First formulate a question and write it at the top of the paper. Place the paper at arm's length. Then, with eyes half closed and thinking only of the question, make a line of random dots, making as many dots as you feel inclined in each line. Repeat this procedure four times, so that you generate four lines of dots.

Next, mark off the dots you have made in each line, a pair at a time. Take each line in turn and you will be left with either one or two dots.

o if there is an odd number of dots. o o if there is an even number of dots.

Starting with the first line, transcribe the one or two dots remaining. Below this, mark the one or two remaining dots of the second line. Do the same with the third and fourth lines. You have now created a geomantic figure (see Figure 1 for the sixteen possible figures).

Somewhere in the sixteen possible combinations in that Figure will be the geomantic figure you have generated. Look it up and read off the answer to your question.

This simple operation may be extended by producing four such figures which are referred to as Mother figures. From these, by a form of lateral addition, are produced a further dozen figures. The final or Judge figure derived from them by mechanical means, gives the answer. In Part Two this practical technique is explained in detail, together with its astrological amplification. Here it is sufficient to grasp the basic technique so that the historical chapters that follow make sense.

The performance of casting the figures may well remind the reader of the coin and yarrow stalk systems of establishing the hexagram for I Ching divination. The mechanics are less complicated, but the system is the same. The binary mathematics which govern both the 64 (26) hexagrams of the I Ching and the 16 (24) figures of geomancy are the basis of the physical work of both divinatory systems. In this century when computers now make many of man's economic, political and commercial forecasts, it is easy to forget that these machines work on the same simple principles of binary mathematics as the infinitely more ancient machines of the I Ching and geomancy.

It is interesting to note that Leibniz (1646-1716) who is the father of modern binary mathematics and the algebra of classes, drew some of his inspiration from the Jesuit translations of the I Ching which were just beginning to reach Europe in his lifetime, and may well have been familiar with Flacourt's work on sikidy, the geomancy of Madagascar, which was published in Paris in 1661.

It might seem as if geomancy provides a very simple set of meanings with which to discover the answer to any question, but these are just the beginning, useful for getting quick answers to simple questions. The modus

operandi described above is a very simplified version of geomantic practice, but adequate to introduce geomancy and its figures.

Having outlined divinatory geomancy in its original form, it is worthwhile to consider briefly the more recent applications of the word to telluric geomancy. When the Chinese science of divining the presence of the subtle currents in the earth and their effect on man was first investigated by Europeans, the Chinese term feng-shui was translated 'geomancy.' Certainly feng-shui was concerned with the earth, but the appropriation of a word which applied to a divinatory technique to describe this practice was rather confusing. Around 1870 writers on the then strange art of feng-shui began to call it 'geomancy' for want of a better name, falsely connecting it with the system of divination which is completely different from the Chinese practice. 'Topomancy' or even 'geoscopy' might have been a much better translation of feng-shui, the art of discovering 'dragon veins,' the subtle telluric currents of ch'i which for the Chinese determined the propitiousness of any particular site for building or burying. Stephan Feuchtwang, who has written one of the most comprehensive works on feng-shui in English, says:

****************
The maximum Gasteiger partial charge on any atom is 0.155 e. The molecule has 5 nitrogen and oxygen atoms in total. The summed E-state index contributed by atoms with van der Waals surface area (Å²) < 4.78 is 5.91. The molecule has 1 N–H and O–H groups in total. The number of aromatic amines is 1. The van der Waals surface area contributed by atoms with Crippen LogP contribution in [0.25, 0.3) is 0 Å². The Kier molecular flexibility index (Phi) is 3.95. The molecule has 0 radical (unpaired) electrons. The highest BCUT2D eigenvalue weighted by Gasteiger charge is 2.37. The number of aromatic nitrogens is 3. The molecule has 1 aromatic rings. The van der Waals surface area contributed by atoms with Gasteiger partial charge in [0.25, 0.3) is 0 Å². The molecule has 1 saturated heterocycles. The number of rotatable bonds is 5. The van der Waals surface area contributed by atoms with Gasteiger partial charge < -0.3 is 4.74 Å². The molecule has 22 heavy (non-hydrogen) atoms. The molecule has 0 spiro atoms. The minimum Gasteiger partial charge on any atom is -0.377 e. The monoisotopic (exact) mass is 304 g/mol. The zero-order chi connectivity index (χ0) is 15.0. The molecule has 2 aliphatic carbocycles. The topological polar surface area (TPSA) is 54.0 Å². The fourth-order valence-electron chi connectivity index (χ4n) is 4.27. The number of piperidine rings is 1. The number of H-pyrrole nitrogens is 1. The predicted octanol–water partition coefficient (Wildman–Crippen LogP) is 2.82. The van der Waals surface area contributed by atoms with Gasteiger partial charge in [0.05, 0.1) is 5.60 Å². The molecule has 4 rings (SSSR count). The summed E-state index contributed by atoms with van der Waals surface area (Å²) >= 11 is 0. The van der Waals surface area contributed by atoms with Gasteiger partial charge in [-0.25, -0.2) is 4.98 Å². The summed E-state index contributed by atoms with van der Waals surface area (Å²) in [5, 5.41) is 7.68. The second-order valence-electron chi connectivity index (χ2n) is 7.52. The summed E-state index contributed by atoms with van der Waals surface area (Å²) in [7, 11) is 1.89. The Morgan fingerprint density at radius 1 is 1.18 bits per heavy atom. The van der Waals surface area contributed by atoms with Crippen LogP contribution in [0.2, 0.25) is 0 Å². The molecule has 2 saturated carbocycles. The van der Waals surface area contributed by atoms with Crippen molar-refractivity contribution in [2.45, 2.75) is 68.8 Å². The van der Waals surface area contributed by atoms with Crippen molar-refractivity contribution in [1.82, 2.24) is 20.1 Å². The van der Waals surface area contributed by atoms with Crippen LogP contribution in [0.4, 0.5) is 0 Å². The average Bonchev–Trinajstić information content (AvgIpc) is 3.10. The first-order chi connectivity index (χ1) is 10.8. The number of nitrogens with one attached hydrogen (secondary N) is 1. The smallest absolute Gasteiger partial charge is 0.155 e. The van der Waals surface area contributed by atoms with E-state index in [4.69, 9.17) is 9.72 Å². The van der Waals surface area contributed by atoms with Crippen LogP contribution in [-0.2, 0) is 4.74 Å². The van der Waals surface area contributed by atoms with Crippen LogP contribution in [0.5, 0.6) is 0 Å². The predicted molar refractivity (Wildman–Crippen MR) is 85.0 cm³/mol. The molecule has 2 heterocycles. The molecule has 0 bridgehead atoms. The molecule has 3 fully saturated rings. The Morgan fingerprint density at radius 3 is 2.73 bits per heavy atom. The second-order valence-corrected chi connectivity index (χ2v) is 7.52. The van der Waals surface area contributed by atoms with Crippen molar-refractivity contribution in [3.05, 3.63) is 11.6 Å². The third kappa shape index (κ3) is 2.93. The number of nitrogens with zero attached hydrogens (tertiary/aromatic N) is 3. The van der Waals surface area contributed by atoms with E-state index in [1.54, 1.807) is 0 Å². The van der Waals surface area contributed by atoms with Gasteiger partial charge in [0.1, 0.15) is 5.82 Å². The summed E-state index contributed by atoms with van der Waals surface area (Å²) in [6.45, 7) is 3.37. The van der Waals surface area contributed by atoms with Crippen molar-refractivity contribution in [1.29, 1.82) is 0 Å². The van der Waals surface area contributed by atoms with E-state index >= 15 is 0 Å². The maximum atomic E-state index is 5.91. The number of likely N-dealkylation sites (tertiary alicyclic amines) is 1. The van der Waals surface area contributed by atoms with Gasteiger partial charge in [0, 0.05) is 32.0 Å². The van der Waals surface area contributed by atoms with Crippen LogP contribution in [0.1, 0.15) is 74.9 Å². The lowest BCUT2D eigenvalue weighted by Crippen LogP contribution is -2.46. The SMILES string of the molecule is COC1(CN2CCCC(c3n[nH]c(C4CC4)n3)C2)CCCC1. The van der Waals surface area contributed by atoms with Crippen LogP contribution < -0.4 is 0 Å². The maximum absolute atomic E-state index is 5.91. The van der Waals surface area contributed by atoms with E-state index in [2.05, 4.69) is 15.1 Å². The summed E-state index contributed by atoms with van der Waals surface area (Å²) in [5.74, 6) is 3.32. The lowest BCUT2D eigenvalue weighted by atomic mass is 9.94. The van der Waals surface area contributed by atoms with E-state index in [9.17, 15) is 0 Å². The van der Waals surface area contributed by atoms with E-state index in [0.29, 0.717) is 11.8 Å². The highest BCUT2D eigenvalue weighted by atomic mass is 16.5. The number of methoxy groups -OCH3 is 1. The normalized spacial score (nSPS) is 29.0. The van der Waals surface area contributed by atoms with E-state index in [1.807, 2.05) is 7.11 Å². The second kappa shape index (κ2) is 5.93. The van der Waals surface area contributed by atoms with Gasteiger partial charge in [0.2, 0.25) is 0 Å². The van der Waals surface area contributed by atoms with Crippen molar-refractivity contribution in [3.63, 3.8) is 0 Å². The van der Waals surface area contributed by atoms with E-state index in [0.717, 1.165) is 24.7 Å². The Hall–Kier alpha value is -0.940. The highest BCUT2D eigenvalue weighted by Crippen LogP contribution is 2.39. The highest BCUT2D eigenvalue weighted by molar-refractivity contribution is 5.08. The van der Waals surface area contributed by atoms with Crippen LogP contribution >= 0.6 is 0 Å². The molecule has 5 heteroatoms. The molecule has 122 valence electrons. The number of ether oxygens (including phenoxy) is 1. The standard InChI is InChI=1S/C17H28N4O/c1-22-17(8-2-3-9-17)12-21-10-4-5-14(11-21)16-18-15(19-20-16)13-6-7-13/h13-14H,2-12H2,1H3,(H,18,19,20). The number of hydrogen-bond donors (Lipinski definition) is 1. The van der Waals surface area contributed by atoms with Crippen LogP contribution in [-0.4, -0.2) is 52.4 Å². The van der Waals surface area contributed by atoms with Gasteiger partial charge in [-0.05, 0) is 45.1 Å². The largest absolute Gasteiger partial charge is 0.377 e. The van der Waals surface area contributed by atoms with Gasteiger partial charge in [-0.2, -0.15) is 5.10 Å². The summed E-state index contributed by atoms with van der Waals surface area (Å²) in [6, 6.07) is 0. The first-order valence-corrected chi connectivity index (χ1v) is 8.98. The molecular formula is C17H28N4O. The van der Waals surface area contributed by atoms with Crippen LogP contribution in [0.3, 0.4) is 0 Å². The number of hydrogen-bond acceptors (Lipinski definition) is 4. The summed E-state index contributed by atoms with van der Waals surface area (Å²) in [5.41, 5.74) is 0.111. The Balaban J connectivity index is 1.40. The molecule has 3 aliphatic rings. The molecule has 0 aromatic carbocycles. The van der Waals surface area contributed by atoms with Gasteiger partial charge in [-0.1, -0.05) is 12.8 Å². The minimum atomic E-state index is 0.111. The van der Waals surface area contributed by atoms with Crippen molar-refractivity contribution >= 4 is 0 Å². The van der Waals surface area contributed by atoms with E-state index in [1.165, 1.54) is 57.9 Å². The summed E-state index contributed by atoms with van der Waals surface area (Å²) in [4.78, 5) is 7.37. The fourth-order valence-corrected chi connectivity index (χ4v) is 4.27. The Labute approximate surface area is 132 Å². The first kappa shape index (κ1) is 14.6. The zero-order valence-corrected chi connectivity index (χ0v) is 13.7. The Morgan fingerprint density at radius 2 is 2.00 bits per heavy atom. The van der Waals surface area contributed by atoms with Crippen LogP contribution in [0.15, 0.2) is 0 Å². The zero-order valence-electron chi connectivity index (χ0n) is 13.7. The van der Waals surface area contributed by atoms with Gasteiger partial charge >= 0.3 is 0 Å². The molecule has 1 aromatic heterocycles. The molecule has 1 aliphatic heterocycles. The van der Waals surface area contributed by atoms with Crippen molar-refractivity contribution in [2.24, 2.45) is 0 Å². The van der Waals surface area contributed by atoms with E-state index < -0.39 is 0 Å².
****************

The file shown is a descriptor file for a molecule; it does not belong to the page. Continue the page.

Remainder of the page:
'I draw attention to the fact that Chinese geomancy would be defined more accurately as topomancy. It is not divination by means of an earth or sand tray, which is the most common type of divination to be described as geomancy.' I

However, as we have now been stuck with the name for just over a century, 'geomancy' has come to describe both dot-divination and feng-shui.

However, once feng-shui began to be known more popularly in the West, the hardworked term 'geomancy' was applied to yet another study. Exponents of the ley-line theory, noticing superficial similarities between ley-lines and dragon lines, christened their own work 'geomancy.' There is however a world of difference between Alfred Watkin's old 'straight tracks' connecting sites in England apparently on the same ley-line, and the sinuous coilings of the dragon veins of feng-shui. Nevertheless 1 geomancy' acquired yet another meaning.

Finally there is a brief mention in Henry Cornelius Agrippa of divination by physical earth movements:

'The first, therefore, is Geomancy, which foreshows future things by the

motions of the earth, as also the noise, the swelling, the trembling, the chops, the pits, and exhalation, and other impressions thereof, the art of which Almadel, the Arabian, sets forth.'1

Polydore Virgil ascribes this type of geomancy to the Persian Magi.2 Livy also wrote at length about the meaning of earthquakes and their effect on the destiny of Rome, referring their cause to the goddesses Ceres and Libera, and the god Liber. This fourth use of the word, despite the observations of Diodorus Siculus or 'Almadel the Arabian,' partakes more of seismography or omenology than geomancy. It is interesting however that this Roman writer attributes geomancy to the Arabs, the actual source of geomancy. By attributing it to 'Almadel' he implicitly associates it with Arab magic.

'Geomancy' has come therefore to have several meanings. We have

i) a system derived from Arabic sand divination, which developed into African systems of divination by earth, nuts and beads, and into mediaeval divination by binary mathematics north of the Arab world;

ii) an independent Chinese method for determining the location of dragon veins in the earth;3